This new habit is discovered by her younger sister…. Her behavior is an outcome of slavery. Sethe thought that in trying to kill her children she is caring for them and saving them from the brutality of slavery. She doesn't enjoy being a mother, and doesn't love her husband, so she neglects the both of those important aspects in her life. She especially neglects her daughter Saranell. Since the day Geneva married Ian, and regret sunk in, she has been unable to accept reality.
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The story goes in depth of her struggles during the genocide being only the age of 5. She puts on a display of strength and perseverance during her journey as a victim of the Khmer Rouge. In the book, First They Killed My Father by Loung Ung, Ung explores the idea of composure to develop the theme that composure in tense situations will help all push through. Children in Cambodia directly suffered from trauma, which obviously dismisses the myth that children experience less pain than adults. The importance of Ung 's book is the emotional impact she has on the reader because she gives a voice to the victims and to the dead. As Americans, this topic, the Cambodian genocide does not get taught commonly in education.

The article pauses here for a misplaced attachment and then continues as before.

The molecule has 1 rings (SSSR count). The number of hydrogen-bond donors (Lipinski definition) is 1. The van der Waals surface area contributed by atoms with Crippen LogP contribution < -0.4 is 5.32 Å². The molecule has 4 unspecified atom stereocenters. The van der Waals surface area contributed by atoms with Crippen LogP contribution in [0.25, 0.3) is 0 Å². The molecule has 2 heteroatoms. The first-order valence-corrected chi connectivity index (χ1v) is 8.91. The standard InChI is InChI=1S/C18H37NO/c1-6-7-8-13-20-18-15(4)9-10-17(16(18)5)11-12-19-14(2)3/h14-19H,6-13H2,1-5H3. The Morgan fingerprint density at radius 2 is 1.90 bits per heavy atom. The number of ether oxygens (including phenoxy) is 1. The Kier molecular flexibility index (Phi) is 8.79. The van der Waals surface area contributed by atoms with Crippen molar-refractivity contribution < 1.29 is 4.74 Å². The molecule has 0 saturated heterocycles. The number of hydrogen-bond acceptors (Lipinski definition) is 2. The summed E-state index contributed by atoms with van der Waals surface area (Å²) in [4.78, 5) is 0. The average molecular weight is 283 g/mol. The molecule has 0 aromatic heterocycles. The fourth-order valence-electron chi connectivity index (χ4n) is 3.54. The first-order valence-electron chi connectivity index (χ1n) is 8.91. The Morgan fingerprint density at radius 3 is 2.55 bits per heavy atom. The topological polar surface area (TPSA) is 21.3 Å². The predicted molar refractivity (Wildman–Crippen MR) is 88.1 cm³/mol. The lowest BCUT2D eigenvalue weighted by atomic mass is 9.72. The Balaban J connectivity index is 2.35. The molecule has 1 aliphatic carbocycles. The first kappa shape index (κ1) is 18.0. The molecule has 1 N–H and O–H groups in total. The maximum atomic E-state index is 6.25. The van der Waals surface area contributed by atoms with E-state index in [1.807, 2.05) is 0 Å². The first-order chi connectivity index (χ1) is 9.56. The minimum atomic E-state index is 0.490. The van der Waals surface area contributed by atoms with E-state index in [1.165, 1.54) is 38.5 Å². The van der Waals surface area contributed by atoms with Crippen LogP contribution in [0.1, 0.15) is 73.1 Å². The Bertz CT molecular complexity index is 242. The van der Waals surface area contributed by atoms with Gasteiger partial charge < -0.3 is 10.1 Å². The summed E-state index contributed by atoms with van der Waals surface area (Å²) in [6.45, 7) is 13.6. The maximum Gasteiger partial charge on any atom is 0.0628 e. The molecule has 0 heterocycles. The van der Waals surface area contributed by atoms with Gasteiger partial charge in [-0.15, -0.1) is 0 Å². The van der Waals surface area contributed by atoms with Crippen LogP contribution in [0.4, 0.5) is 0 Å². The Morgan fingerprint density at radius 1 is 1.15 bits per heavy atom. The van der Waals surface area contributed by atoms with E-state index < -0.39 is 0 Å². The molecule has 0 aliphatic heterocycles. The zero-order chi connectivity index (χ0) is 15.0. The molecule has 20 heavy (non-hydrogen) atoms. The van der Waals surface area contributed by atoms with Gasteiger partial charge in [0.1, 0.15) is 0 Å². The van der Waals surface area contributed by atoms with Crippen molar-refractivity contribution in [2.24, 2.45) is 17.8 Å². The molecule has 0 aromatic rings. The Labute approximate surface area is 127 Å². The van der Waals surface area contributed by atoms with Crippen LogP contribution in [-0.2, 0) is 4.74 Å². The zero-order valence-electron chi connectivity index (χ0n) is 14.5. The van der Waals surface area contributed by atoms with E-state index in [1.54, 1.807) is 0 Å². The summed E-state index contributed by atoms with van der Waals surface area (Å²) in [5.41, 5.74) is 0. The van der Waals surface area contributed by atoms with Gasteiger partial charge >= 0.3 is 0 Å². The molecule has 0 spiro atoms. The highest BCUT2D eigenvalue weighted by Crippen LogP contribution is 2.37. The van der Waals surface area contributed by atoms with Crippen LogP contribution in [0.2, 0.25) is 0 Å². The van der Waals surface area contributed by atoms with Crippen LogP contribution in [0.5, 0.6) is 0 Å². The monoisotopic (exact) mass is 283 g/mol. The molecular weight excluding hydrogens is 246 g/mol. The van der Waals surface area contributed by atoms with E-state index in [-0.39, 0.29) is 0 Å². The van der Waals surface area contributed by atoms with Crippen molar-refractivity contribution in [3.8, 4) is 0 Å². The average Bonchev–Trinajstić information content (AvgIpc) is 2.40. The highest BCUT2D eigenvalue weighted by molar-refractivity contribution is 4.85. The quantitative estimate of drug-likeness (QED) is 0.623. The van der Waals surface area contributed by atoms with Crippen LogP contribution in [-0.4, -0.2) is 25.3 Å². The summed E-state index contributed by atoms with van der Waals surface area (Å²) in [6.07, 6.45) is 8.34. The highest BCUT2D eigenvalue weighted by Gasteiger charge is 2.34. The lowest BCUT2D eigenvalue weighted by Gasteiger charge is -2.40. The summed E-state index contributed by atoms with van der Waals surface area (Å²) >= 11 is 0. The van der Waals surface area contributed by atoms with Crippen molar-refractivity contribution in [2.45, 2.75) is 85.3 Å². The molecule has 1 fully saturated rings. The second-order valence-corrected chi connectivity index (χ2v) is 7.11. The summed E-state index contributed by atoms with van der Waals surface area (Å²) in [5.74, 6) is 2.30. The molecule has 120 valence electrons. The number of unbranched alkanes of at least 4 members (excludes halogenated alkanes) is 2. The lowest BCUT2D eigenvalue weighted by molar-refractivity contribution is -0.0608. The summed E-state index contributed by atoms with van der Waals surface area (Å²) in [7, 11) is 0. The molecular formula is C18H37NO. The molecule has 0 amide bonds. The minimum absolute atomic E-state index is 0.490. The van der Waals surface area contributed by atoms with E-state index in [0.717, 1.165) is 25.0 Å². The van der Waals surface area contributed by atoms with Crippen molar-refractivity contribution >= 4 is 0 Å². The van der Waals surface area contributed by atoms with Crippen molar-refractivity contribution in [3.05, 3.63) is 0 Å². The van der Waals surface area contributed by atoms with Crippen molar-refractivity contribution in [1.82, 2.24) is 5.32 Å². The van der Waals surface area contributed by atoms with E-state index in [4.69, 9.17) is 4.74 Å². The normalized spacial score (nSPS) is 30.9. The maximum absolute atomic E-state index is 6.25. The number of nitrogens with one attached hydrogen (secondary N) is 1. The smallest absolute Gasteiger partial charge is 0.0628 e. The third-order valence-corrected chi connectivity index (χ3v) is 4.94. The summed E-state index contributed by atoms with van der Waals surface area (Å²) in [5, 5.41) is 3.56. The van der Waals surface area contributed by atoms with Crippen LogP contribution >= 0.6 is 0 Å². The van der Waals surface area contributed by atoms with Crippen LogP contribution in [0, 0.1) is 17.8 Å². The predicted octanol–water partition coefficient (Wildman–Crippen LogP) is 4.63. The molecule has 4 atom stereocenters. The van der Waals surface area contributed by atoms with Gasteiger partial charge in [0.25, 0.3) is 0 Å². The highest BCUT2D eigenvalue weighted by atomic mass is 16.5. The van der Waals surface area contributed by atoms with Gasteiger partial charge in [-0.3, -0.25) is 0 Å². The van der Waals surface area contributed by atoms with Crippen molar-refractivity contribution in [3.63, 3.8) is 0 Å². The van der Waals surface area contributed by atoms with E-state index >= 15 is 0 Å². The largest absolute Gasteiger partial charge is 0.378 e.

With the other option of letting him stay on the feeding tubes, they would be treating him as a means to an end, because they would be doing so for their own benefit. If he ever did wake up, he would not be the same person. He would also need around the clock care for the rest of his life. If they chose to confront Robert, they risked the possibility of him choosing to no longer care and provide for them, seeing as their livelihoods depended on him. They way McLaurin presents these moral dilemmas tie them all together in concerning one matter: family.
Please join StudyMode to read the full document. The novel, First They Killed My Father , written by and told from the perspective of Loung Ung, is a chilling tale of a disturbed childhood, where the impact and influence of the communist government, the Khmer Rouge, fuels the anger and perpetual loathing of the regime which she claims to be the sole reason of the separation of her family, in addition to her many problems that she now faces. Although she is positioned into a state of danger and vulnerability, Loung continues to feed her images of spite and anger with the cruel intentions of the Khmer Rouge, defining her purpose of survival and hope.